Perhaps  more  interesting than examining Canada’s international legal obligations under the CUSMA is an examination of the ways in which  governments  tailor  their  treaty  obligations to  give themselves policy space. Another broader approach is to set out ways  that  they  can do something that would otherwise arguably violate the Agreement  in  order   to   take a measure important for the public interest, particularly with respect to health, safety and national security. There are various means through which this is done, and the Exceptions & General Provisions chapter contains some specific broad and flexible provisions:

National Security: This provision gives broad flexibility to a Party to take measures that it considers necessary for national security. The CUSMA version of this is broader than many Canadian agreements (but in line with some, such as the Comprehensive and Progressive Trans-Pacific Partnership (CPTPP)) — notably, it is broader than a similar provision at the World Trade Organization, where Canada (and many other countries) are challenging US action supposedly taken on this basis when they imposed tariffs on steel and aluminum;

Taxation: Preserves flexibility for domestic tax authorities to develop future tax policies, as well as to maintain their existing regimes;

Indigenous Peoples' Rights: A first for any trade agreement, and a key element of the current government’s “inclusive trade agenda”, this exception confirms that Canada’s legal obligations under this Agreement will not impact its ability to adopt or maintain measures to fulfil its legal obligations to Indigenous Peoples — an interesting legal question is the extent to which this simply confirms what other flexibilities in the treaty would already provide;

Cultural Industries: A critically important exception for Canada (and Canadian content-creators), allowing Canada to take measures to protect Canadian artistic expression. Canada fought for this exception in  the  Canada-US  Free Trade Agreement in the late 1980s, maintained it   in the NAFTA, and was willing to walk away if it was not preserved in CUSMA as well. Notably, however, unlike the other exceptions, if a country relies on this exception the other Party can immediately “retaliate” proportionately, without having to go to a panel first.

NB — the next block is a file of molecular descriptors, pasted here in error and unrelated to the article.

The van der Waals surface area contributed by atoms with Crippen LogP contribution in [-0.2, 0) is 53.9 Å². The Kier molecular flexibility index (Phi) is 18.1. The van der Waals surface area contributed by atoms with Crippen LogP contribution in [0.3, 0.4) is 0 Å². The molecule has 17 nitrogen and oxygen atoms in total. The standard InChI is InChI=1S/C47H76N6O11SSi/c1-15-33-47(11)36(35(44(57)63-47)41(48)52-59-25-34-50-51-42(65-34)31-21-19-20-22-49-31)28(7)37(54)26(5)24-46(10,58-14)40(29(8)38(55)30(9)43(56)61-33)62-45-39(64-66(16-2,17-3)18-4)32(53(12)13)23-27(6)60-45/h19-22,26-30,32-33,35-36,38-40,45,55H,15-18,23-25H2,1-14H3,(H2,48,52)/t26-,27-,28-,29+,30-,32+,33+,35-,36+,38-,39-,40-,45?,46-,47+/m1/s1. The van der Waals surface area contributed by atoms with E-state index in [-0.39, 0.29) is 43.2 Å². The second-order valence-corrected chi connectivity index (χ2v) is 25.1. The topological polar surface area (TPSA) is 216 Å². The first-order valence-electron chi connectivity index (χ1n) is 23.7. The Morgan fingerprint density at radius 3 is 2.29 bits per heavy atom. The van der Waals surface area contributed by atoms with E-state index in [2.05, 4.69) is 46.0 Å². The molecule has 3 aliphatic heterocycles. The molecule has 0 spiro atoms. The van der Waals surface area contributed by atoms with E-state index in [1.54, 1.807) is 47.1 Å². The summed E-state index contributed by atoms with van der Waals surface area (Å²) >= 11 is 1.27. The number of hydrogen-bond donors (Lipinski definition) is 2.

It’s impossible to summarize all the developments, omissions and oversights in a short piece. The details will emerge over the next several years as the particular provisions are elaborated on (including potentially through statements by governments), explored in more detail, and perhaps challenged before international tribunals.

Many commentators have criticized the fact that CUSMA largely replicates NAFTA. This is true. What the pundits don’t know is what an accomplishment this is. For the first time in our trade negotiating history, Canada’s negotiators were fighting not just to advance contemporary policy objectives, but also to preserve the fundamental elements of free trade that have shaped the North American economy for over two decades. Around the world, states are either moving towards   increased multilateralism and trade diversification (such as those states that recently ratified the CPTPP), or calling for increased protectionism. With a crisis potentially looming in the international trading system, preserving the status quo with two of our biggest trading partners does not seem like much of a concession at all.